Humans left Africa 50,000 years earlier than previously believed
Researchers have found evidence that modern humans may have left Africa at least 50,000 years earlier than previously thought. The team has discovered the earliest modern human fossil that has ever been found outside of Africa.
“Misliya is an exciting discovery,” said Quam. “It provides the clearest evidence yet that our ancestors first migrated out of Africa much earlier than we previously believed. It also means that modern humans were potentially meeting and interacting during a longer period of time with other archaic human groups, providing more opportunity for cultural and biological exchanges.”
The fossil was recovered from a site in Israel called Misliya Cave. The remains consisted of an upper jaw bone with several teeth.
The researchers used micro CT scans and 3D virtual modeling to compare the fossil to other hominin fossils from Africa, Europe, and Asia. They established that the jaw bone and teeth are between 175,000-200,000 years old, which completely changes the timeline of human migration out of Africa.
“While all of the anatomical details in the Misliya fossil are fully consistent with modern humans, some features are also found in Neandertals and other human groups,” said Quam. “One of the challenges in this study was identifying features in Misliya that are found only in modern humans. These are the features that provide the clearest signal of what species the Misliya fossil represents.”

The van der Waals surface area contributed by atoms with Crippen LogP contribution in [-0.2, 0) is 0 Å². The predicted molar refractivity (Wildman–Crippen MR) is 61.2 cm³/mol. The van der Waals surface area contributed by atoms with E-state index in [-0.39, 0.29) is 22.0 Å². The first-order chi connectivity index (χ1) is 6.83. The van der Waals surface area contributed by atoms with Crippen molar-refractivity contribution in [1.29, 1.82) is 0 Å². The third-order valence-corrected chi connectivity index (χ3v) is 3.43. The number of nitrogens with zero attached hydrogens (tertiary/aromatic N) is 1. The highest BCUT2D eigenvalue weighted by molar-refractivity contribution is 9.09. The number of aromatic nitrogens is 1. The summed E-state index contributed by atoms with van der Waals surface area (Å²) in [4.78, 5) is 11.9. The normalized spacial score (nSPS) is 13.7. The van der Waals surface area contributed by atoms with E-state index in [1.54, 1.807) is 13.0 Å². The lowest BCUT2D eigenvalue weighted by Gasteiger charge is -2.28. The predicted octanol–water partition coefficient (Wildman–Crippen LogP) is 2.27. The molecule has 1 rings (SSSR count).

The fossil evidence showed that humans in the Misliya Cave were hunters of large game, were capable of controlling the production of fire, and had access to an Early Middle Paleolithic stone tool kit. These tools closely resemble those found with the earliest modern humans in Africa.
The researchers explained that older fossils of modern humans have been found in Africa, but the timeline of human migration out of Africa and the routes that were used are key to a better understanding of the evolution of our species. This particular region in the Middle East portrays a major passage for human migrations, as both modern humans and Neanderthals were settled here at different times.
This fossil evidence suggests that there may have been a genetic merger with local populations further back than scientists have thought, according to Quam. Recent fossil discoveries in Asia are also pushing back the earliest emergence of modern humans out of Africa.
The study is published in the journal Science.
Image Credit: Rolf Quam